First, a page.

A group of Canadians met at St. Paul's University in Ottawa in April to review an initiative to create a department of peace (DOP) at the cabinet level. This idea has been growing in a number of different countries, and in Canada for the past two years. There are actually such departments already in Nepal, the Philippines, and the Solomon Islands, with Costa Rica close to forming a Ministry of Justice and Peace.
In Canada, there are eight chapters working on the initiative in Victoria, Vancouver, Calgary, Ottawa, Montreal, Toronto, Hamilton, and London. A number of organizations have endorsed the proposal as well.
The April meeting was timed to precede the federal election that at that time seemed imminent.
The DOP initiative points to the lack of a strategic focus for peace in the federal government. It proposes five key aspects: (1) education and training, (2) human and economic rights, (3) nuclear disarmament, (4) the creation of a civilian peace service, and (5) curbing violence in Canada through restorative justice and inter-faith dialogue.
It is expected that proponents of the DOP will pose questions to candidates during their election campaign. In particular, there will be questions about the change of direction of Canadian foreign and defence policy away from UN peacekeeping, peacebuilding and peace diplomacy to war-fighting in Afghanistan and the "war on terror." Candidates will also be asked about the efforts their parties would make, if elected, toward a DOP and toward nuclear disarmament.So far, the NDP has endorsed the proposal, and other parties are discussing it.
For further information see the movement's web site: www.departmentofpeace.ca.
To the surprise of no one, the ruling military junta of Burma extended the term of house arrest another year for Aung San Suu Kyi, the 61-year-old woman who actually won the last real election in her country. She has been kept confined, allegedly "for her own protection" ever since -- indeed for 11 of the past 17 years. Each year the junta extends the detention.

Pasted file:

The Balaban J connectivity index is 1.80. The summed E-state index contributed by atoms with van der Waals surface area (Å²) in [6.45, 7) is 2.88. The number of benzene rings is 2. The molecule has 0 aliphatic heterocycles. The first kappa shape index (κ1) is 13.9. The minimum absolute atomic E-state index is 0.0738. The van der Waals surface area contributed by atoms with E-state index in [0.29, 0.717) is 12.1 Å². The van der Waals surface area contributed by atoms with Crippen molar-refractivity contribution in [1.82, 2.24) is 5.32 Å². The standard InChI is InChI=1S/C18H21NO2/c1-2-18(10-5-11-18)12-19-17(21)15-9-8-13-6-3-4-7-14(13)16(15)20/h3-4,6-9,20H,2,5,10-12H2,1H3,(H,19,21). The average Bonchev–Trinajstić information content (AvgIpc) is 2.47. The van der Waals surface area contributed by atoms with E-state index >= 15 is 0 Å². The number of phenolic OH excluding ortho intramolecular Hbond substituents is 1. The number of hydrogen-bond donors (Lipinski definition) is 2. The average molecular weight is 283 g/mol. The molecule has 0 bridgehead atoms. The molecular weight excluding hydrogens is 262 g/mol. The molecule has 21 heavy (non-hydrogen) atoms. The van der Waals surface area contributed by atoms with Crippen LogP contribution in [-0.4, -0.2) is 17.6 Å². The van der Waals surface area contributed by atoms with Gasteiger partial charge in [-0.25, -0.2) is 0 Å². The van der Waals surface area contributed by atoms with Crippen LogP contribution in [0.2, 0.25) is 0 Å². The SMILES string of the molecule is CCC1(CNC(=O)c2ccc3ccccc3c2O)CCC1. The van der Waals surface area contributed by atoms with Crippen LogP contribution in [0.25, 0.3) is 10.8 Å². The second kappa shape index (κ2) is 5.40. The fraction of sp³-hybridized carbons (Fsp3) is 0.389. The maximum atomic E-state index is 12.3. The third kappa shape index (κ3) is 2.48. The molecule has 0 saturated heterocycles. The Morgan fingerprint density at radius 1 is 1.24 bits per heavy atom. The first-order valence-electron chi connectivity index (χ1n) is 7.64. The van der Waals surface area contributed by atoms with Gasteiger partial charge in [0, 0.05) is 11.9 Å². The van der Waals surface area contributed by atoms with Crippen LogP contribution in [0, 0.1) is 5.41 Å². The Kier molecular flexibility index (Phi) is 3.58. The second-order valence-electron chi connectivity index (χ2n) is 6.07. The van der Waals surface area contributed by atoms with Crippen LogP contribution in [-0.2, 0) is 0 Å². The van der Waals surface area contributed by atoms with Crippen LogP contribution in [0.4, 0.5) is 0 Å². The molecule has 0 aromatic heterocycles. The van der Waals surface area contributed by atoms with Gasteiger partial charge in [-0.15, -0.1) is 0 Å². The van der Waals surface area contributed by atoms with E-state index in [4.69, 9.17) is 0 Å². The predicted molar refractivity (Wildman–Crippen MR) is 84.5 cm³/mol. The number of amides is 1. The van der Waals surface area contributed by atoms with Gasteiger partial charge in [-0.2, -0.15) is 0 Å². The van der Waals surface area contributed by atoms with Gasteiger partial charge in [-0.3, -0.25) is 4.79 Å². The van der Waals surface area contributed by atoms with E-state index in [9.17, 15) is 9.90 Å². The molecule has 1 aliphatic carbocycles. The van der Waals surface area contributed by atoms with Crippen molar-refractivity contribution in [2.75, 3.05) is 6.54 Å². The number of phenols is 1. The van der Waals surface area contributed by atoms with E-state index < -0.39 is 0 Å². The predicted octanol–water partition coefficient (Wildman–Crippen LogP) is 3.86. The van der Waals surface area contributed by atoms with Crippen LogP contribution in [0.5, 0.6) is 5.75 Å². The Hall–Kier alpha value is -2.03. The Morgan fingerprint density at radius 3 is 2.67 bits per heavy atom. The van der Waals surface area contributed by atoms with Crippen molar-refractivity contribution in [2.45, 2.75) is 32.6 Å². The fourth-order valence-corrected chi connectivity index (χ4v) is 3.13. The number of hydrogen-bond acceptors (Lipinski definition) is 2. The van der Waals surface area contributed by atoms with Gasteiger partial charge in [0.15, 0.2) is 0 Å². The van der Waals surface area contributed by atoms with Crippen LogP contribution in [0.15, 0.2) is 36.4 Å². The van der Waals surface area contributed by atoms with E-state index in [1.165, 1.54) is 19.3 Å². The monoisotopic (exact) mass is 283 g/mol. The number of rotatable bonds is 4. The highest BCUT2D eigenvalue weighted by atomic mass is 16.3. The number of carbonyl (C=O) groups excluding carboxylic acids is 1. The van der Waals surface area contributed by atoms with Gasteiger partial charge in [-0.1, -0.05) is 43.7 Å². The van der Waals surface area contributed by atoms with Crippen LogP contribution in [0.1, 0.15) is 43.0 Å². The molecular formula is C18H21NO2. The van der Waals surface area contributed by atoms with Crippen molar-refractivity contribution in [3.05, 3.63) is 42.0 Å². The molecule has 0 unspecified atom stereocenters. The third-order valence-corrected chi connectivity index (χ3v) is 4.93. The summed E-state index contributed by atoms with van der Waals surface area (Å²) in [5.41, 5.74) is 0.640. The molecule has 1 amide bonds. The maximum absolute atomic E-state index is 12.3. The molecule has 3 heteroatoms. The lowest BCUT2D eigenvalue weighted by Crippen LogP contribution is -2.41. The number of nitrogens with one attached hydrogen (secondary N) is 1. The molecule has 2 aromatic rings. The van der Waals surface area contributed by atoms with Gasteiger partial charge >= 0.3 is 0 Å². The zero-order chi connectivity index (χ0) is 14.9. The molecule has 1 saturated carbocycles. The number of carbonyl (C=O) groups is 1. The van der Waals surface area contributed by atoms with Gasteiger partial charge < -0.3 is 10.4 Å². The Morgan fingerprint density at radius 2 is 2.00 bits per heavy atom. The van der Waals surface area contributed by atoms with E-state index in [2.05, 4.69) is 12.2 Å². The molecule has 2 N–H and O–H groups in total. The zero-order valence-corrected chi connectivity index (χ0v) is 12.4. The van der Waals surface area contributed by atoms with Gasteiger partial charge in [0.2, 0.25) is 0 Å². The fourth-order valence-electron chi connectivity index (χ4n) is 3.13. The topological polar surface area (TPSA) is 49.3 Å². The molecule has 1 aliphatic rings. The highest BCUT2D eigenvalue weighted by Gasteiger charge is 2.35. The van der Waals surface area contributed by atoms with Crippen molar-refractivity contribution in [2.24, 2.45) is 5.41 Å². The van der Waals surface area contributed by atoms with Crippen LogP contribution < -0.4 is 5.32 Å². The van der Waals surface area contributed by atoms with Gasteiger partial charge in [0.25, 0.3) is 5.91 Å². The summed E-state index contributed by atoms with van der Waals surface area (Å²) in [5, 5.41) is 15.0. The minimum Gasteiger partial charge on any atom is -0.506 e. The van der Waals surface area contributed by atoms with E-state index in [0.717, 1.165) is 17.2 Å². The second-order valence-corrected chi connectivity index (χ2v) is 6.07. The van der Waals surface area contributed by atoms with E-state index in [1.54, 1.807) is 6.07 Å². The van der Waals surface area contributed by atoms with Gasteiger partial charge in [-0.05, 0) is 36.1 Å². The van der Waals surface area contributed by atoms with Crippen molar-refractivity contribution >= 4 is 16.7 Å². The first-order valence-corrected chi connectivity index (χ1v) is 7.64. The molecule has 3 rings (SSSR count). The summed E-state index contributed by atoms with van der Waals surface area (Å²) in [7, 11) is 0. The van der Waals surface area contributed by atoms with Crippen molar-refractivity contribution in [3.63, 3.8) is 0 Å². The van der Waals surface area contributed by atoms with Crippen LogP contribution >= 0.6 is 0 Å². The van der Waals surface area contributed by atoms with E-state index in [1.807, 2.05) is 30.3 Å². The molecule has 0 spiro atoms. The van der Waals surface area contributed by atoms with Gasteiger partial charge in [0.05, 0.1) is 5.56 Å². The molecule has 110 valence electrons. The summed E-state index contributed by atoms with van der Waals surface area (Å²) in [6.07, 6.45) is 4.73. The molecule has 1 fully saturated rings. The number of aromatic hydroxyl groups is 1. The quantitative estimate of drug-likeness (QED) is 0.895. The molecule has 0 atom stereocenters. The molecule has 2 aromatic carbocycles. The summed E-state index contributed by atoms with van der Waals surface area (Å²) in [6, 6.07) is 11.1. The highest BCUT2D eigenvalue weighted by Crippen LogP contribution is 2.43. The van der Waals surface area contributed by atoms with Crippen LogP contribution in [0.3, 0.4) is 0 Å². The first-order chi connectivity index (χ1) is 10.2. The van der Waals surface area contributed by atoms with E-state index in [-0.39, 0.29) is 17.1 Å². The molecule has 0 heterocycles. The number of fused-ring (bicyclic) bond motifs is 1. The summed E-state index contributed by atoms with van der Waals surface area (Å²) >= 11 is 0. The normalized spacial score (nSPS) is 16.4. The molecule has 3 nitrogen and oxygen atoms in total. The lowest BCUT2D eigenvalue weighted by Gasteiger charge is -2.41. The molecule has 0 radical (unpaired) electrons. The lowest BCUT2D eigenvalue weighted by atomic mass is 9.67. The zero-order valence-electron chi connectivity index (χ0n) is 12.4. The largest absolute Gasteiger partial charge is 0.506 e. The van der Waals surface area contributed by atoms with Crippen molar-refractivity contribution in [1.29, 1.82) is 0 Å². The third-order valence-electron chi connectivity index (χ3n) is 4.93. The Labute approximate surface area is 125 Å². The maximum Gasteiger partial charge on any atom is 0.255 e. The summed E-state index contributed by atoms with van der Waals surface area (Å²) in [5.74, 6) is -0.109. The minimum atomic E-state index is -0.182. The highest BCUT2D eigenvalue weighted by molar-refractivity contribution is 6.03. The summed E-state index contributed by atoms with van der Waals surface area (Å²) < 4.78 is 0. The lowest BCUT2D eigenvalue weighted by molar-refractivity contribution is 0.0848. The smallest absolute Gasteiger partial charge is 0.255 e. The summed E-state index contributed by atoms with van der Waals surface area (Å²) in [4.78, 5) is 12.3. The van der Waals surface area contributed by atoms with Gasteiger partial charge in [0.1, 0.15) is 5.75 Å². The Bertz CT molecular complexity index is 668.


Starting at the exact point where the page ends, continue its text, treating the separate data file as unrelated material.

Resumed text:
When last released from house arrest, in 2002, she drew huge crowds on a tour of the country, showing the generals her popularity with Burma's 54 million people.
On May 24-25, a meeting of the Global Partnership for the Prevention of Armed Conflicts (GPPAC) was held in Ulanbaatar, Mongolia. The organization was founded five years ago and is constituted by civil society organizations representing cities, not states.
The meeting focused on promoting Nuclear Weapon Free Zones (NWFZs) in Northeast Asia. It planned to conduct a civil society forum in support of the Six-Party Talks, which is a multilateral platform seeking ways to settle the nuclear issue on the Korean Peninsula. Mongolia has already declared itself a NWFZ as a single state, but the GPPAC group favors, not only institutionalizing its status as such, but also extending it by encouraging other countries in the region to form, through a new treaty, a larger NWFZ.
The National Resources Defence Council (NRDC) in the United States has conducted a campaign for a decade against the use of medium- and low-frequency sonar systems in ways harmful to marine mammals. Military active sonar works like a floodlight, sendingsound waves across tens or even hundreds of miles of ocean. That power requires the use of extremely loud sound, which can form lethal bubbles in whales' organs.
In 2003 NRDC led a coalition of wild-life advocates, which successfully restricted the US Navy's use of such sonar.
The fight is still ongoing. Other nations are developing low-frequency systems too. Mid-frequency sonar has been implicated in many strandings of whales. The US Navy previously denied responsibility, but the government's investigation established that strandings were caused by its use of active sonar. For example, after a battle group used sonar in the Bahamas, the whole population of Cuvier's beaked whales disappeared.
The Navy intends to carry out exercises this summer off California. NRDC is suing to halt the worst of these assaults against the animals. They agree that sonar can be a valuable tool, and that some training is necessary. NRDC is asking the Navy to mitigate the injuries by putting rich marine mammal habitat off limits, avoiding migration routes and feeding or breeding areas when marine mammals are present, and listening with passive sonar to ensure marine mammals are not in the testing area before using active sonar. NRDC encourages us to write to the US Secretary of Navy expressing our concern.